St. Joseph's Table

March 22, 2019
Source: Priory St Mary's

St. Joseph Day Altars, often referred to as ‘Tables’ in Catholic churches in the U.S., date back to medieval times in Sicily. The legend, told by Italian-Americans, is that a drought in the 1600’s created a great famine. Sicilians prayed to St. Joseph for rain and promised that if he answered their prayers, they would dedicate a feast day in his name every year to feed the hungry. St. Joseph, the patron saint of workers, answered their prayers. The rain came and crops began to rise again. The tradition, carried on for generations, is often the result of a promise made to St. Joseph to answer a prayer in exchange for a devotion. Altars in the U.S. were initially held in people’s homes, but were later moved to local parishes to accommodate more people. Every parish adds its own touch, but there are a few staples that make a true St. Joseph table: a St. Joseph statue, fruits and vegetables, and fava beans — the only crop that was able to grow during the famine. Bread is also a must, a symbol of the wheat that grew once the famine ended. The bread is often braided into intricate sculptures like crosses and other symbolic shapes.

In St. Marys the Altar was started in 1989. It was held in what used to be called the Hospitality Room in the former Library Building, which now houses the high school boys' classrooms. Tables were set up, decorated with flowers, candles, a large statue of St. Joseph in the center, plants and other greenery. A variety of baked goods were displayed on the tables along with other food donations. These included decorated cakes, breads, rolls, pies, cookies, and many other beautifully decorated baked goods.  This has grown to include a variety of ‘specialty baskets’, religious goods, seafood platters, many gift packages, and other items. Another feature of this event is the Holy Family table. This is a dining table that is set up with beautiful dinnerware, candles, a floral centerpiece and other special items to represent the honored place for the Holy Family to dine.

The proceeds from the St. Joseph’s Table have varied throughout the years.  In the past few years the main intentions have been: Masses for Priests throughout the world, to support Religious vocations from our parish, and to feed the poor -therefore, free breakfast for the whole parish, and all unsold items are distributed to the poor. Anyone can contribute to the St. Joseph Day Table by donating baked goods; breads, cakes, cookies, candies, pies, pastries, etc; donating specialty baskets i.e.  ‘Fruit Baskets’ ‘Mexican Night baskets’, ‘Game Night Baskets’, ‘Spaghetti Dinner Baskets’, ‘Mom’s Night Out Baskets’, ‘Craft Making Baskets’, ‘Children’s Easter Baskets’ etc., or any other creative basket with a special theme; donating new or like-new beautiful religious goods (pictures, statues, etc.), or monetary donations.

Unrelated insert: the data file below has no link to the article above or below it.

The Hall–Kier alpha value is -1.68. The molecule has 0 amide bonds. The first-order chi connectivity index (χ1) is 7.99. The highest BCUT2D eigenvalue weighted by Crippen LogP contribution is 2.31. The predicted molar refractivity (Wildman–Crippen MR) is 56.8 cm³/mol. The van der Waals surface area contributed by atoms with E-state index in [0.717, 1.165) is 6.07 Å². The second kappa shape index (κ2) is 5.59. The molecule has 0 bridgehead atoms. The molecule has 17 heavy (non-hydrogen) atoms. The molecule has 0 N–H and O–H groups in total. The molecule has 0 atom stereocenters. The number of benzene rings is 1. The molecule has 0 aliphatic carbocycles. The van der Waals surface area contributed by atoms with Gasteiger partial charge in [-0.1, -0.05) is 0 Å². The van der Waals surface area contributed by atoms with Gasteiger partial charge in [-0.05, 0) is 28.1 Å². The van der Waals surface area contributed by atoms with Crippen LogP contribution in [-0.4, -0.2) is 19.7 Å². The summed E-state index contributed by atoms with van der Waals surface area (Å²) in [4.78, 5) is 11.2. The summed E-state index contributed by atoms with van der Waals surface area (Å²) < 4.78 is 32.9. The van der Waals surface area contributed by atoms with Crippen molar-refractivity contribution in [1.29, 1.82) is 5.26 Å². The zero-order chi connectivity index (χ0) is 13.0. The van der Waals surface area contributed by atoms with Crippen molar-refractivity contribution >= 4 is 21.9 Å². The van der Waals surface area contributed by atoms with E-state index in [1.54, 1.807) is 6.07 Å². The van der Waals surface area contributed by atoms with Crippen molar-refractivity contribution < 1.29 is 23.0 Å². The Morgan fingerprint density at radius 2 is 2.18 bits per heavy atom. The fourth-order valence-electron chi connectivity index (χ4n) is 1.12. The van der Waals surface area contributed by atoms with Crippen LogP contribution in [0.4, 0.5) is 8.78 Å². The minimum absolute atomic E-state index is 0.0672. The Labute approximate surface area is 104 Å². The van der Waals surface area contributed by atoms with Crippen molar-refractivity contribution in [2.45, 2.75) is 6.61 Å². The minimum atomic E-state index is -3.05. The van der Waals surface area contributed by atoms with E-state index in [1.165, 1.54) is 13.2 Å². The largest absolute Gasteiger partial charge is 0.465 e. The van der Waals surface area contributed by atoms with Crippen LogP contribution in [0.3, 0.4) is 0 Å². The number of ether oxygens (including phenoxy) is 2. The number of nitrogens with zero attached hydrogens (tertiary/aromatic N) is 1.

The St. Joseph Table is not only a means to thank and honor St. Joseph for all his many blessings  -both personal and collective - throughout the year, but it also helps bring the parish together in a festive environment to relax and visit with one another.  Sometimes our lives are so busy and intense, that the Table helps give a much needed break and a re-connecting time as a Parish Family.  As Josef Pieper said “Repose, Leisure, Peace, belong among the elements of Happiness!” So many people are involved in making this a beautiful event, from the organizers, the volunteers, the many, many bakers, and all the others who help with either their money or their time, it just can’t help but bring the parish together. Also, the money used for ‘priestly vocations’, and for ‘Masses for Priests’ is incalculable.  Our priests are under attack on all sides, and with the battle raging ever more fiercely, the masses said for their apostolate is immeasurable.  After all, what are we without our Priests?  They bring us the Mass! They are Christ to us, and our link to eternity. “It would be easier for the world to survive without the sun than to do without Holy Mass.” - Padre Pio

St. Joseph, Pray for us!